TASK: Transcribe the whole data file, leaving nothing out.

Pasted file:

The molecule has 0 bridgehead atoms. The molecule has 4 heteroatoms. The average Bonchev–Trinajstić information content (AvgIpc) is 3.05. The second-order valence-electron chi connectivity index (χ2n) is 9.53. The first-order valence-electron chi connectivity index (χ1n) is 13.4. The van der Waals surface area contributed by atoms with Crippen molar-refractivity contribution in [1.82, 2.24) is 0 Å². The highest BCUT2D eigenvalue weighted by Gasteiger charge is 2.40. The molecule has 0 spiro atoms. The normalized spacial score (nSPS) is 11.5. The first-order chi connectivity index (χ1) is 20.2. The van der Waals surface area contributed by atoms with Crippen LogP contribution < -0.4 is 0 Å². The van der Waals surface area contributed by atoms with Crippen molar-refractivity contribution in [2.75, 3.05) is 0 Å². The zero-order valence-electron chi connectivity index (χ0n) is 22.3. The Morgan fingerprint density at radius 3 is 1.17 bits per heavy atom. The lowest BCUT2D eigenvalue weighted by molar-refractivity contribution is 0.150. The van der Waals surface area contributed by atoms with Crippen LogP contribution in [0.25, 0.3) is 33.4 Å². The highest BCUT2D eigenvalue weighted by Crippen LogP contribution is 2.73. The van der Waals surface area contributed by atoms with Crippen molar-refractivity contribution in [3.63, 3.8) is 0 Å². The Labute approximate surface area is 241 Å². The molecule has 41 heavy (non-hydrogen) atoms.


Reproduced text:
The molecule has 0 bridgehead atoms. The molecule has 4 heteroatoms. The average Bonchev–Trinajstić information content (AvgIpc) is 3.05. The second-order valence-electron chi connectivity index (χ2n) is 9.53. The first-order valence-electron chi connectivity index (χ1n) is 13.4. The van der Waals surface area contributed by atoms with Crippen molar-refractivity contribution in [1.82, 2.24) is 0 Å². The highest BCUT2D eigenvalue weighted by Gasteiger charge is 2.40. The molecule has 0 spiro atoms. The normalized spacial score (nSPS) is 11.5. The first-order chi connectivity index (χ1) is 20.2. The van der Waals surface area contributed by atoms with Crippen LogP contribution < -0.4 is 0 Å². The van der Waals surface area contributed by atoms with Crippen molar-refractivity contribution in [2.75, 3.05) is 0 Å². The zero-order valence-electron chi connectivity index (χ0n) is 22.3. The Morgan fingerprint density at radius 3 is 1.17 bits per heavy atom. The lowest BCUT2D eigenvalue weighted by molar-refractivity contribution is 0.150. The van der Waals surface area contributed by atoms with Crippen LogP contribution in [0.25, 0.3) is 33.4 Å². The highest BCUT2D eigenvalue weighted by Crippen LogP contribution is 2.73. The van der Waals surface area contributed by atoms with Crippen molar-refractivity contribution in [3.63, 3.8) is 0 Å². The Labute approximate surface area is 241 Å². The molecule has 41 heavy (non-hydrogen) atoms.